From Oceans to Space: X Prizes Push Innovations

The nonprofit foundation promotes technological innovation by fostering the spirit of competition.

The spirit of competition is alive and well at X Prize, the nonprofit foundation that sponsors public technology competitions to tackle the world's greatest challenges. Founded in 1996, the Culver City, Calif.-based organization has awarded a half dozen major prize packages to date, and has several active competitions up and running. Each X Prize is designed to encourage innovation in a particular field by offering cash prizes, sponsorships, and great heaping mounds of publicity. Here we take a look at some intriguing X Prize projects -- past, present and future.


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The X Prize concept was inspired by the famed Orteig Prize. In 1919, French businessman Raymond Orteig offered $25,000 for the first nonstop flight between New York City and Paris. Eight years later, an unassuming 25-year-old air mail pilot by the name of Charles Lindbergh won the prize in the Spirit of St. Louis.


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Winner of the inaugural Ansari X Prize for Suborbital Spaceflight, SpaceShipOne was the first privately built and operated spacecraft to exceed an altitude of 100 km (62 miles) -- twice within 14 days, actually. The contest inspired 26 teams in total to jump-start the nascent industry of space tourism. GET MORE:

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The Progressive Insurance Automotive X Prize was a series of challenges from 2007-2010 designed to inspire extremely fuel-efficient cars and other ground vehicles. The Very Light Car (VLC) prototype -- with a fuel efficiency equivalent of 102.5 mpg -- won the $5 million Mainstream competition. GET MORE:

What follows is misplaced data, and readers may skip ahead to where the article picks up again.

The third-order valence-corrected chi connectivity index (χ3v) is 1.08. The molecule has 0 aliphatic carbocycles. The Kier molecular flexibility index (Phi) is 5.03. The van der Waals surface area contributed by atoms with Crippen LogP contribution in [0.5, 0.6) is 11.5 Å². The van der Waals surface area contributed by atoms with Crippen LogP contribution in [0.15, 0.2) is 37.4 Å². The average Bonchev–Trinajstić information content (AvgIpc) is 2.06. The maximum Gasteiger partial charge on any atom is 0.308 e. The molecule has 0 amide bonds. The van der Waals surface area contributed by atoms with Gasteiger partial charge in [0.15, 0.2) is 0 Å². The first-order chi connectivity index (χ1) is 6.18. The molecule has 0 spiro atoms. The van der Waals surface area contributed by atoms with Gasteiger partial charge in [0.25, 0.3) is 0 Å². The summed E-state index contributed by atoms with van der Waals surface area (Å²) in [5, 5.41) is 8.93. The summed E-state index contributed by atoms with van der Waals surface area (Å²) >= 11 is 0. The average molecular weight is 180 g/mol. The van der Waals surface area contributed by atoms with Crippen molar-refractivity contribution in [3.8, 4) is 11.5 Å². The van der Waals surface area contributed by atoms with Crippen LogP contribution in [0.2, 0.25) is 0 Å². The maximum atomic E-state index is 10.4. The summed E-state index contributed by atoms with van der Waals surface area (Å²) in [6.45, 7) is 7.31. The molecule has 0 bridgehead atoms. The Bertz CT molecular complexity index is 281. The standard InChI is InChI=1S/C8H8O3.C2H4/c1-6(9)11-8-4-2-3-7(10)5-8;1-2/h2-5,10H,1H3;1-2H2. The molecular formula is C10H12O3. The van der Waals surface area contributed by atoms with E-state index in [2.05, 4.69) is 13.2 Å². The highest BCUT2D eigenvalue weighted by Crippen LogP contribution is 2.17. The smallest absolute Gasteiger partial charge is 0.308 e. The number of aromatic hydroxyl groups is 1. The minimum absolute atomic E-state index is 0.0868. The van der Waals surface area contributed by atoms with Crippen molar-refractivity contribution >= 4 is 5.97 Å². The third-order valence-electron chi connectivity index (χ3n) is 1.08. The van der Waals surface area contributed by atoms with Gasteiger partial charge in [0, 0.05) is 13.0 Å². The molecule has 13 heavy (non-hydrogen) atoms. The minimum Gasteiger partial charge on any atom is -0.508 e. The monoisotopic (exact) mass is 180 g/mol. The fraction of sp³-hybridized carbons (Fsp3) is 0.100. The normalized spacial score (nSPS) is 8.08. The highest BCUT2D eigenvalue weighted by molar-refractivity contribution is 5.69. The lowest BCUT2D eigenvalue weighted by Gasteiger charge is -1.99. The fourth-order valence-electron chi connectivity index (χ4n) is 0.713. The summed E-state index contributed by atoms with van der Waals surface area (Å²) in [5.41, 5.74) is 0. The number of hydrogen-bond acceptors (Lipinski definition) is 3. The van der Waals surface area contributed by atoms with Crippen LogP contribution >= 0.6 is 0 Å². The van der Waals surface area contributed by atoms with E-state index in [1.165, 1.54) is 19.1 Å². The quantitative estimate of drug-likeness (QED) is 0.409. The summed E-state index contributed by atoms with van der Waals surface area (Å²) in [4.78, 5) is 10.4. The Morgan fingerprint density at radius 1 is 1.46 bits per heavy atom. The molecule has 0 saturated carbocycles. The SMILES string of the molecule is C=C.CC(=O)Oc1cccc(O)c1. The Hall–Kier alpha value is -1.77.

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Team X-Tracer out of Switzerland won in a separate category for its enclosed electric motorcycle, boasting an equivalent fuel efficiency of more than 200 miles per gallon.


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Among the most ambitious of the currently active competitions, the Google Lunar X Prize is challenging tech teams to land a privately funded rover on the moon, travel at least 500 meters, and transmit back high-definition video. Automaker Audi is partnering with a German space team to develop the Audi Lunar Quattro Moon Rover -- concept art pictured here.


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Inspired by the "Star Trek" multipurpose gizmo, the Qualcomm Tricorder X Prize is another currently active competition. The goal is to create a handheld medical device that can accurately and independently diagnose 13 different health conditions and five real-time health vital signs. Seven teams are currently in the running, although the timetable for the competition was recently extended to allow for more consumer testing.


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The Shell Ocean Discovery X Prize -- you may note a trend of corporate sponsorships on these competitions -- challenges teams to develop autonomous vehicles for deep ocean exploration. To win the $7 million in prize money, robotic exploration vehicles will eventually have to capture images, identify geological features and generate detailed maps at depths of 2,000 meters and 4,000 meters. GET MORE:

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Announced just last month, the IBM Watson A.I. X Prize is the foundation's latest competition. The goal is to develop new artificial intelligence systems to help solve major challenges related to health care, education and climate change issues. Official guidelines for the new X Prize will be announced in May.


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In addition to its lineup of active competitions, X Prize keeps a running queue of potential future events. The following are currently in rotation: space age batteries, electric roads and that old Jetsons standby, the flying car. Actually, you can

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